"Oh yeah..."

It's just hair, it will grow, but we have crossed the Rubicon. I wonder if this is my last First Haircut, and how I feel about losing my baby. How much longer can I scoop him up, nuzzle him and smother him with kisses? I wouldn't keep him small forever, and this is not wholly unexpected, but sometimes it just takes my breath away how fast it's here and gone. [Except the fat - the baby fat sticks around FOREVER!] - I notice it even more so since I've been able to sleep through the night.

The accouterments of babyhood are falling away. He walks on his own, wears shoes and is feeding himself whatever is within his grasp. It's hard to see it come, but that doesn't stop it from coming. Next stop - getting rid of bottles - oh Baby Sam.

Monday, May 11, 2009

If you give a mom a vacation....

If you give a mom a vacation - she will have something to look forward to. She will call her husband an "angel" and tell everyone about how wonderful he is. She will smile mischievously at each thought of leaving him with the munchkins. She will plan and plot with her sisters and skip merrily out the door.

If you give a mom a vacation, she will start to phone home after awhile to see how you're handling her job, and laugh when you say that you gave the baby 3 bottles full of soda; not because it's so funny, but because YOU will be up with that kid tonight. She will hope that with all that extra time at home you are fixing the water softner and cleaning the kids toy closet. She will not be surprised that you forgot to run the ONE errand she gave you.

After she gets home, she will want to hug and kiss her children, who are now glad to see her, but she will be slightly appalled at the stuff left out as you explain to her how it's SO much better than it was, and how there were just too many dishes to run. She will see two pots in the dishwasher and 45 bowls in the sink and realize that you also gave out popcorn which is insidiously crunching everywhere under your feet.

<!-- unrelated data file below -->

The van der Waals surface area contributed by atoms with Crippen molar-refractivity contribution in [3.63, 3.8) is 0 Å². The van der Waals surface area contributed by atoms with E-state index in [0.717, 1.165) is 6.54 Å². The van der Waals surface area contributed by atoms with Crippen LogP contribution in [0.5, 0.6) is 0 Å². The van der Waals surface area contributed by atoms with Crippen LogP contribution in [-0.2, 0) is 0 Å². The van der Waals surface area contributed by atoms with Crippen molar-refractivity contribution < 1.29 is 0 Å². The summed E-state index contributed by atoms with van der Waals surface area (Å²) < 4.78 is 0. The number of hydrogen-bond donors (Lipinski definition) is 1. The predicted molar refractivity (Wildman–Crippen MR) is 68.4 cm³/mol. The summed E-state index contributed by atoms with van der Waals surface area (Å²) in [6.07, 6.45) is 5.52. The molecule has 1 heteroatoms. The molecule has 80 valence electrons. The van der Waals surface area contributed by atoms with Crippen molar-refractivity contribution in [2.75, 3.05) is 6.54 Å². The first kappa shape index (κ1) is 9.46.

She will listen to your tales of adventure and woe of having the kids all to yourself, and not plan on doing much the next day. She will give you some left over Olive Garden and start sucking up the popcorn and rolling through laundry.

If you give your wife a vacation, she will smile as you scuttle gratefully off to work, clutching your briefcase with relief, and silently laughing that your car got left outside because you couldn't pull the van in tight enough for both cars to fit. She will wave to you as you pull away, refreshed and able to tackle the daily grind left behind. After nights of girlfriend therapy and sleeping in, she'll be able to pick it up again.

But then she'll want another vacation...

Monday, May 4, 2009

I'm The Drummer

"You are the drummer.
You're the backbone,
The timekeeper.
You can't let a tepid reaction from one matinee house affect your dedication to the band."

I have been thinking about this quote from "That Thing You Do," as my day has fallen apart, just like Guy "Shades" watches his band go to pieces and fumble through a song in front of a packed audience - if the drummer isn't "on" the whole thing is off. It has truly hit home today that Mom sets the beat in this house. Mom's morning prep sets the tone and tenor of the day. I think that's why I have such a hard time going to sleep at night. I'm thinking about all of the things that need to go right, right away. From food set up, clean up, buy it up, to laundry pick it up, fold it up, clean it up, there has to be a rhythm to my day. If there is a hiccup in my day, it is so hard to recover that rhythm. You can go from domestic "palace" to "pit" just like *snap* THAT!

And its not just getting the family rolling, it's being prepared for the things that come at you sideways, like unexpected visits, or sudden agenda busters such as, "Your scout is supposed to bring two dozen cookies to pack meeting" or "your child has a project due..." or, the fear inducing situation of a poopy baby. Far from supplies with either no diapers, no wipes, OR BOTH.

For today's disaster, I have been playing catch up instead of being one step ahead of the game. Instead of snapping on the radio for some classical music to get everyone roused for scripture study and breakfast, I was snapping at kids and tossing them a "Gogurt" on their way to school. Actually, after trying to jump in the shower while Matthew was searching for what backed up the kids toilet, I got a phone call from the school; one child ended up at school who doesn't even have school today.

*UGH!!* I know that I still have a lot to learn - and I would appreciate any advice all y'all might have for two night owls trying to get it together. Until then we are just gonna have to practice, practice, practice. Sorry kids - the drummer lost the beat today. But I'm totally dedicated to this band.